Mauritius (1968, 1992)
--- Independence Day, Republic Day
Elections in 1947 for the newly created Legislative Assembly marked Mauritius's first steps toward self-rule, and were won by the Labour Party, headed by Guy Rozemont. It was the first time the elite Francophones were ousted from power. An independence campaign gained momentum after 1961, when the British agreed to permit additional self-government and eventual independence. A coalition composed of the Mauritian Labour Party (MLP), the Muslim Committee of Action (CAM) of Sir Abdool Razack Mohamed, and the Independent Forward Bloc (IFB) – a traditionalist Hindu party – won a majority in the 1967 Legislative Assembly election, despite opposition from Franco-Mauritian and Creole supporters of Gaetan Duval's and Jules Koenig's Mauritian Social Democratic Party (PMSD). The contest was interpreted locally as a referendum on independence. The election was won by a small margin. Constituency No. 15 was key to the victory by the pro-independence coalition. The MLP led alliance was able to win this constituency only due to the support of the CAM. Sir Seewoosagur Ramgoolam, MLP leader and chief minister in the colonial government, became the first prime minister after independence, on 12 March 1968. This event was preceded by a period of communal strife, brought under control with assistance from British troops. The communal strife that preceded independence led to around 300 deaths. Mauritius became an independent state on 12 March 1968, with Elizabeth II as Queen of Mauritius, represented as head of state the Governor-General. The last Governor, Sir John Shaw Rennie served as the first Governor-General until 27 August 1968.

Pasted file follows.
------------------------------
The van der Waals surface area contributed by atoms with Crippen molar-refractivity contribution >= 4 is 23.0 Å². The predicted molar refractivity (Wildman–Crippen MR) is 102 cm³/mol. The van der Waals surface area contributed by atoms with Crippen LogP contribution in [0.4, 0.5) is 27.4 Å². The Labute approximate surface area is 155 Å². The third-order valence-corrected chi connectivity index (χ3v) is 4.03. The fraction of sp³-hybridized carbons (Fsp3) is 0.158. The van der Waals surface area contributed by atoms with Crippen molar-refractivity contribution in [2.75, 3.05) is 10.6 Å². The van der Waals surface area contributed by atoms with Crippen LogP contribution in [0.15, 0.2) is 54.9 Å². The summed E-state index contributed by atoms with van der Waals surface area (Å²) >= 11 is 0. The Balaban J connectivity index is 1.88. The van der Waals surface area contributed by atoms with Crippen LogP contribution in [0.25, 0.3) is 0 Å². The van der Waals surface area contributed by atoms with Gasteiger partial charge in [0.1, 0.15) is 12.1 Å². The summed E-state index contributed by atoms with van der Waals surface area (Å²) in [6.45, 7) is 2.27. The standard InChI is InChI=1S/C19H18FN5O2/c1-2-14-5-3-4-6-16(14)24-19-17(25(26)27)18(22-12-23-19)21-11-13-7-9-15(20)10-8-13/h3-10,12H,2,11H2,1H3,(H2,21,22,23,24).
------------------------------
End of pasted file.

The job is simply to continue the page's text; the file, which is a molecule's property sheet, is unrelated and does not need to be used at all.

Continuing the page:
In December 1991, the Constitution was amended to make Mauritius a republic within the Commonwealth. Mauritius became a republic on 12 March 1992, with the last Governor General, Sir Veerasamy Ringadoo, as interim President. He was succeeded by Cassam Uteem on 30 June 1992. Navin Ramgoolam led a MLP-MMM coalition to victory at the 1995 general elections, replacing Sir Aneerood Jugnauth as Prime Minister, a post the latter had occupied for 13 years. The governing coalition split in 1997, with the MMM going back to the Opposition and Navin Ramgoolam staying on as Prime Minister.